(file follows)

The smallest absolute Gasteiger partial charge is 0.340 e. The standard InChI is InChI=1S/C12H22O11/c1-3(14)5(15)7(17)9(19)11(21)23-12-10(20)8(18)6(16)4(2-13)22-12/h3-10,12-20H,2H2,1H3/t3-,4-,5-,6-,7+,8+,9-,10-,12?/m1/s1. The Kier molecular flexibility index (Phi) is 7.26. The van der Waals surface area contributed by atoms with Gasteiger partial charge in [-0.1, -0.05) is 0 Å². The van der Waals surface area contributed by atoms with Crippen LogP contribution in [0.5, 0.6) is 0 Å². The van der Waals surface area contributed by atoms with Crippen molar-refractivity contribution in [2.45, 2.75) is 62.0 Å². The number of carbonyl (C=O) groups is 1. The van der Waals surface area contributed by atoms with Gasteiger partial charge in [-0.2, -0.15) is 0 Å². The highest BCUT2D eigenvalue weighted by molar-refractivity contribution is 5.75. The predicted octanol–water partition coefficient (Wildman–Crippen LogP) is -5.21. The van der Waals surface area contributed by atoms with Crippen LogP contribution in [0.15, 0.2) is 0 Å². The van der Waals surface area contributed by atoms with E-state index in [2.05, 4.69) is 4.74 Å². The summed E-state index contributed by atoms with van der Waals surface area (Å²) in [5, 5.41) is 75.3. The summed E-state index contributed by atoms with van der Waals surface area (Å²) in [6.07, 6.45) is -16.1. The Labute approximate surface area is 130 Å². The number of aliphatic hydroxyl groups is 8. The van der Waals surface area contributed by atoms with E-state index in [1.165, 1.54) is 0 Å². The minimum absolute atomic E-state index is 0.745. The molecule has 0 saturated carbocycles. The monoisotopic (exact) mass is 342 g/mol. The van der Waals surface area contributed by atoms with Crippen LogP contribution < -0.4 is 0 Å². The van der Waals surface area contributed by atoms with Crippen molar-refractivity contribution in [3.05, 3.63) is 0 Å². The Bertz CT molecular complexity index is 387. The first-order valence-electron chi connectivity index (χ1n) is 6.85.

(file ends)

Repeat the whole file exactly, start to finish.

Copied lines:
The smallest absolute Gasteiger partial charge is 0.340 e. The standard InChI is InChI=1S/C12H22O11/c1-3(14)5(15)7(17)9(19)11(21)23-12-10(20)8(18)6(16)4(2-13)22-12/h3-10,12-20H,2H2,1H3/t3-,4-,5-,6-,7+,8+,9-,10-,12?/m1/s1. The Kier molecular flexibility index (Phi) is 7.26. The van der Waals surface area contributed by atoms with Gasteiger partial charge in [-0.1, -0.05) is 0 Å². The van der Waals surface area contributed by atoms with Crippen LogP contribution in [0.5, 0.6) is 0 Å². The van der Waals surface area contributed by atoms with Crippen molar-refractivity contribution in [2.45, 2.75) is 62.0 Å². The number of carbonyl (C=O) groups is 1. The van der Waals surface area contributed by atoms with Gasteiger partial charge in [-0.2, -0.15) is 0 Å². The highest BCUT2D eigenvalue weighted by molar-refractivity contribution is 5.75. The predicted octanol–water partition coefficient (Wildman–Crippen LogP) is -5.21. The van der Waals surface area contributed by atoms with Crippen LogP contribution in [0.15, 0.2) is 0 Å². The van der Waals surface area contributed by atoms with E-state index in [2.05, 4.69) is 4.74 Å². The summed E-state index contributed by atoms with van der Waals surface area (Å²) in [5, 5.41) is 75.3. The summed E-state index contributed by atoms with van der Waals surface area (Å²) in [6.07, 6.45) is -16.1. The Labute approximate surface area is 130 Å². The number of aliphatic hydroxyl groups is 8. The van der Waals surface area contributed by atoms with E-state index in [1.165, 1.54) is 0 Å². The minimum absolute atomic E-state index is 0.745. The molecule has 0 saturated carbocycles. The monoisotopic (exact) mass is 342 g/mol. The van der Waals surface area contributed by atoms with Crippen LogP contribution < -0.4 is 0 Å². The van der Waals surface area contributed by atoms with Crippen molar-refractivity contribution in [3.05, 3.63) is 0 Å². The Bertz CT molecular complexity index is 387. The first-order valence-electron chi connectivity index (χ1n) is 6.85.